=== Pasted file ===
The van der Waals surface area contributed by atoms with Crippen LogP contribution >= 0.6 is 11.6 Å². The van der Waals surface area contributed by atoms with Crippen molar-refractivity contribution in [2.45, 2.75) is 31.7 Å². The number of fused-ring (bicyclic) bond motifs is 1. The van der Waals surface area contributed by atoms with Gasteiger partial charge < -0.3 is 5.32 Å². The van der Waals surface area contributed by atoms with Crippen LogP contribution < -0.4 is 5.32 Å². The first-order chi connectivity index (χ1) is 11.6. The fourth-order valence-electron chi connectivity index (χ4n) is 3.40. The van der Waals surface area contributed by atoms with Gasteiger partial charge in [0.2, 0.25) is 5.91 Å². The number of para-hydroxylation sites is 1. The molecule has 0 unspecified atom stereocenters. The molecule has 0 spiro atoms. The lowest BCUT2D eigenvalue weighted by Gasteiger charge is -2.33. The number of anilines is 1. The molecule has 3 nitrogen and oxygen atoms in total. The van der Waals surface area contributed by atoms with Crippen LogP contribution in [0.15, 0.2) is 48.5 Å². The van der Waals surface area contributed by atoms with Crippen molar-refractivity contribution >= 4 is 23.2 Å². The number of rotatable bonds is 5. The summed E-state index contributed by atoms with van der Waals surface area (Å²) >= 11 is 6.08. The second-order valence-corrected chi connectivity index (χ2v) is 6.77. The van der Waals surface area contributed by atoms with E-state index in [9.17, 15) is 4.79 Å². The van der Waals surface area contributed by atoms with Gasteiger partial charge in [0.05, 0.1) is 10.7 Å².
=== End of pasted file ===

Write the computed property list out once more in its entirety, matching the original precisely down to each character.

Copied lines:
The van der Waals surface area contributed by atoms with Crippen LogP contribution >= 0.6 is 11.6 Å². The van der Waals surface area contributed by atoms with Crippen molar-refractivity contribution in [2.45, 2.75) is 31.7 Å². The number of fused-ring (bicyclic) bond motifs is 1. The van der Waals surface area contributed by atoms with Gasteiger partial charge < -0.3 is 5.32 Å². The van der Waals surface area contributed by atoms with Crippen LogP contribution < -0.4 is 5.32 Å². The first-order chi connectivity index (χ1) is 11.6. The fourth-order valence-electron chi connectivity index (χ4n) is 3.40. The van der Waals surface area contributed by atoms with Gasteiger partial charge in [0.2, 0.25) is 5.91 Å². The number of para-hydroxylation sites is 1. The molecule has 0 unspecified atom stereocenters. The molecule has 0 spiro atoms. The lowest BCUT2D eigenvalue weighted by Gasteiger charge is -2.33. The number of anilines is 1. The molecule has 3 nitrogen and oxygen atoms in total. The van der Waals surface area contributed by atoms with Crippen LogP contribution in [0.15, 0.2) is 48.5 Å². The van der Waals surface area contributed by atoms with Crippen molar-refractivity contribution >= 4 is 23.2 Å². The number of rotatable bonds is 5. The summed E-state index contributed by atoms with van der Waals surface area (Å²) >= 11 is 6.08. The second-order valence-corrected chi connectivity index (χ2v) is 6.77. The van der Waals surface area contributed by atoms with E-state index in [9.17, 15) is 4.79 Å². The van der Waals surface area contributed by atoms with Gasteiger partial charge in [0.05, 0.1) is 10.7 Å².